High Contrast Challenge – Antje Traue Portrait
As I continue on clearing my backlog of paintings that have yet to be shared, now I’ve come to the fourth of five paintings done during a holiday weekend in October. This one in particular was focused on really pushing for a high contrast/heavy shadow challenge. Last year, I did a colored pencil sketch of some characters from the movie Pandorum. It’s an entertaining movie with an interesting twist, but the primary reason it captured my interest from an art perspective is the interesting lighting. Many scenes have very pronounced shadows, but without making the actors hidden in darkness. Painting has made me much more aware of good lighting, and this movie sticks out in my mind for how it treated light and darkness.
My previous colored pencil sketch on this topic turned out okay; I think it captured the actors’ likenesses (Ben Foster, Antje Traue, and Cung Le) fairly well. But my attempts to depict those deep shadows didn’t work as well. Somehow I washed out the entire piece and made it into a drab, gray mess. I wanted deep shadows, but still with some color to it. So, getting back to “Jon the Aspiring Painter.” As I was churning through a massive painting weekend, I randomly thought about this drawing. Although oil paints are wily, with properties that take time to fully understand, in some respects they are more forgiving than pencil. Why not try to capture that shadowy element again, this time with oils?
This would certainly not be the first time down the path of redoing old artwork. Sometimes, a piece that I’ve done just “sticks in my craw” in terms of how it turned out. It might be one of the reasons I’ve drawn Dirk Nowitzki so many times (aside from the fact that I’m just a huge fan). A solid example is related to the Dark Tower series by Stephen King. When I first started drawing again five years ago, I also happened to be reading and thoroughly enjoying that series. I did a few drawings, but one in particular of Susannah, Jake, and Oy never sat well with me. So, once I got some additional experience under my belt, I gave it another shot! The same goes for some drawings I’ve done of friends. And of course, the common artist mainstay of self-portraits.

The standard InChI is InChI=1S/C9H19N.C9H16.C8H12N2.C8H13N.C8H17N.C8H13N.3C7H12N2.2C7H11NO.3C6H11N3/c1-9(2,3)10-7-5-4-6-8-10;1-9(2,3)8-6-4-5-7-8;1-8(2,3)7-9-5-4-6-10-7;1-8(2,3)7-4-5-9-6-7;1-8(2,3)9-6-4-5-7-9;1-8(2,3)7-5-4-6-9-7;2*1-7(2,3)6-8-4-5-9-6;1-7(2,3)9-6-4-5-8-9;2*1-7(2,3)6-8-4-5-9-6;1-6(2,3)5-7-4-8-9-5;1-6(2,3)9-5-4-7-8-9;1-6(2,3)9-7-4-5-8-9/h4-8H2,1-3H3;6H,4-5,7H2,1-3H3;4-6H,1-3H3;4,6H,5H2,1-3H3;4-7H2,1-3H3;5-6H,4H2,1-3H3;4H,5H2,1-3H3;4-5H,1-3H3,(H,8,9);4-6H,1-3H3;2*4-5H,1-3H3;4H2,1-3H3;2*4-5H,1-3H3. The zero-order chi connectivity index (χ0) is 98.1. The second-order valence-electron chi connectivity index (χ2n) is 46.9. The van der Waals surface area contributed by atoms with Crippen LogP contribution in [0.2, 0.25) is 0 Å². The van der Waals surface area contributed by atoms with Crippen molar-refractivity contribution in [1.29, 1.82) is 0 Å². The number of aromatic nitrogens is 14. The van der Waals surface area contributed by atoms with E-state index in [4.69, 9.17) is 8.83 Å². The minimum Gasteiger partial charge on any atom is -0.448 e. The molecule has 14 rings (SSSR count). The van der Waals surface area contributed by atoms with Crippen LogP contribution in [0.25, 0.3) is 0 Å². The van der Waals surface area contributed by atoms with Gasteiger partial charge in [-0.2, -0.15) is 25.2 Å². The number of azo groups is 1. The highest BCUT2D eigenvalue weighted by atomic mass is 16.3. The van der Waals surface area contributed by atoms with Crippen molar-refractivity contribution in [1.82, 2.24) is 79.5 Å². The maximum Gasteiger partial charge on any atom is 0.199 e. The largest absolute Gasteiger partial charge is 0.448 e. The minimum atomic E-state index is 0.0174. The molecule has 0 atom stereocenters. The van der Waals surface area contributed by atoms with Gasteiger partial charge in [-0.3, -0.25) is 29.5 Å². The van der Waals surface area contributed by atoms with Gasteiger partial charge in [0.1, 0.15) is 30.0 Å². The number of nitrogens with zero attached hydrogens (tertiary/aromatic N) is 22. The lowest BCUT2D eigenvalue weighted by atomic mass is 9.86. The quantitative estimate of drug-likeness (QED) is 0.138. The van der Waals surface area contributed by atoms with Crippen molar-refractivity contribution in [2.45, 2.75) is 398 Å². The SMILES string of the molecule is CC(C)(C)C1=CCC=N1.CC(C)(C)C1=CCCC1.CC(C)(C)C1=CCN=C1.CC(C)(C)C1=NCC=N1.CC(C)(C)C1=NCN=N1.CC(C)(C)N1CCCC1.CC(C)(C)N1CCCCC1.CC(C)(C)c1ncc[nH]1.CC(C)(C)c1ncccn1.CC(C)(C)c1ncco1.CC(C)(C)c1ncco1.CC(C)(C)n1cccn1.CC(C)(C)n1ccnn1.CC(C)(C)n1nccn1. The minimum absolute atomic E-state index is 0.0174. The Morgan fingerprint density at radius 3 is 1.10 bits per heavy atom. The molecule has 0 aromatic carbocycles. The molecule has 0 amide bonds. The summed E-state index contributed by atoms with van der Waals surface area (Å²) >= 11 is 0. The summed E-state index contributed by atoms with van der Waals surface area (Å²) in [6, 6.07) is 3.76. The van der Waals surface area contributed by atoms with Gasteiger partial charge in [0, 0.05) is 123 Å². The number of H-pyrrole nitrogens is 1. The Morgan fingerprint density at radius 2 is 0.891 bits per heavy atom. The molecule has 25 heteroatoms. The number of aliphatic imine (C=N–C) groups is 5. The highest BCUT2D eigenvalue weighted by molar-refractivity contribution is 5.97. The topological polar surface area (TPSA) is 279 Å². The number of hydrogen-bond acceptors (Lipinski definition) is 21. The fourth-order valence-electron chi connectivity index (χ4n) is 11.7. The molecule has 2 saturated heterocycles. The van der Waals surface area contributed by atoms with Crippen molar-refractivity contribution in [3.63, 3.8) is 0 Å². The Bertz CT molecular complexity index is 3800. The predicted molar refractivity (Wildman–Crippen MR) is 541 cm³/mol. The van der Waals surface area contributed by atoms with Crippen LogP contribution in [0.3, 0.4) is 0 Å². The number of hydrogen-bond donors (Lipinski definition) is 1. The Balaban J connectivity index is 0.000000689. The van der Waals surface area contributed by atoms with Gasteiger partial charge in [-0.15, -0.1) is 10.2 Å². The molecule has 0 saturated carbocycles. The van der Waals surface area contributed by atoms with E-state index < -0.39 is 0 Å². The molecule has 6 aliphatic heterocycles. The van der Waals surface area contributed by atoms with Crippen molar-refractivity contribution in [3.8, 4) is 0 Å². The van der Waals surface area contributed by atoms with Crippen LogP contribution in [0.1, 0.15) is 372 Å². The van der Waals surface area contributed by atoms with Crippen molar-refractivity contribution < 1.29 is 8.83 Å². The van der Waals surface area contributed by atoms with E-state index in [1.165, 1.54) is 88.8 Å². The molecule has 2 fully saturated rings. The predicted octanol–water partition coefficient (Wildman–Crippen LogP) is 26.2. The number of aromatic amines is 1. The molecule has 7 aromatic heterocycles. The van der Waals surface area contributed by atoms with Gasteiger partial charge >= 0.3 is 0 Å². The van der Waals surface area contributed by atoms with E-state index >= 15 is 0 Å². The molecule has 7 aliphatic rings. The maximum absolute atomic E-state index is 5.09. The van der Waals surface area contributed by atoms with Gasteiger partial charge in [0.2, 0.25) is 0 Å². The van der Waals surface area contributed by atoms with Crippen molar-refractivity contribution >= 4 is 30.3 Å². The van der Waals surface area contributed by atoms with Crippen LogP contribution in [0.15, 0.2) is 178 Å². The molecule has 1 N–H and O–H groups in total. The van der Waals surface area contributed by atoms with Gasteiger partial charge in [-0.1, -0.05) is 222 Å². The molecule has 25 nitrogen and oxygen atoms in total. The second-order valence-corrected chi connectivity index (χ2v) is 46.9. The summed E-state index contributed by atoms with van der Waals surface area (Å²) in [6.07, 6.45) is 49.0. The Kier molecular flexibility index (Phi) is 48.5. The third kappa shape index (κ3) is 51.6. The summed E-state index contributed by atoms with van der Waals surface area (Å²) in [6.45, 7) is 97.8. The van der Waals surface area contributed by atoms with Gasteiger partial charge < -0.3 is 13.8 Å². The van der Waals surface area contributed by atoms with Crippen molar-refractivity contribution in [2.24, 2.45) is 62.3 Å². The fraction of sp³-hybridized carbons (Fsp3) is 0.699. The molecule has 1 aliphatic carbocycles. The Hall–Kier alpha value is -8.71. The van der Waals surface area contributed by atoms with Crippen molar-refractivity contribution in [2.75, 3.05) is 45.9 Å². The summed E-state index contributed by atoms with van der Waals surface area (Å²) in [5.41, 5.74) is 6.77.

Anyhow, back to this specific piece. Oil paint gave me exactly what I needed to make this work; some vivid colors and darker shadow hues. Oil really pops off the page in ways I can never get colored pencil to. Here’s the final result:
Off the top, the first question is did I accomplish my overall goal here? Which was to successfully depict deep shadows and high contrast without losing all of my color. I think the answer is yes – especially compared to the previous effort. As I hoped and anticipated, the properties of oil paints were definitely conducive to this goal. The contrast is strong, the likeness is mostly on point, and overall I consider this to be a successful portrait.
I think one of the issues I had with colored pencil last time around comes down to my typical approach. My technique usually involves layering colors, blending with white, then layering more details. The white blend helps depict skin texture fairly well, but if I don’t supplement by blending with the colorless blender, sometimes things get washed out. If I come back again with dark colors after the first blend, usually it works out okay.
But paper only has limited capacity to grip pencil wax, so I think I ran into that limit and couldn’t do much else to adjust. It worked to my benefit with this oil painting that oil is much more forgiving; it seems like you can layer and blend paint to extreme degrees. Or at least much more than colored pencil.
Another aspect of this particular portrait worth mentioning – I can see tangible results as I continue to practice painting. This piece is my 8th painting, and I feel like there’s definite improvement along the way. The next painting after this one actually feels like a slight step backwards, but otherwise all the ones that have followed seem to continue that slow but steady build. I think I’m on painting 14 or 15 now, and I am very excited to talk about those as well. But I need to take these one at a time, as tempting as it is to jump ahead!
I may have also finally figured out a good solution for filming these paintings. It’s still not my favorite thing in the world to have a camera right next to me in my peripheral vision, so perhaps I will still do some progressions similar to this one, which is more of a slideshow of still photos. But people do seem to like actual video, so I’ll keep trying to get some of them going at least.
So, next on tap…I need to decide if I want to completely skip a painting that I’m not a huge fan of and instead show a self-portrait painting. Or just go for it and share something that isn’t much of a win, but still maintain the correct chronology of this learning effort. Either way, something else is coming soon.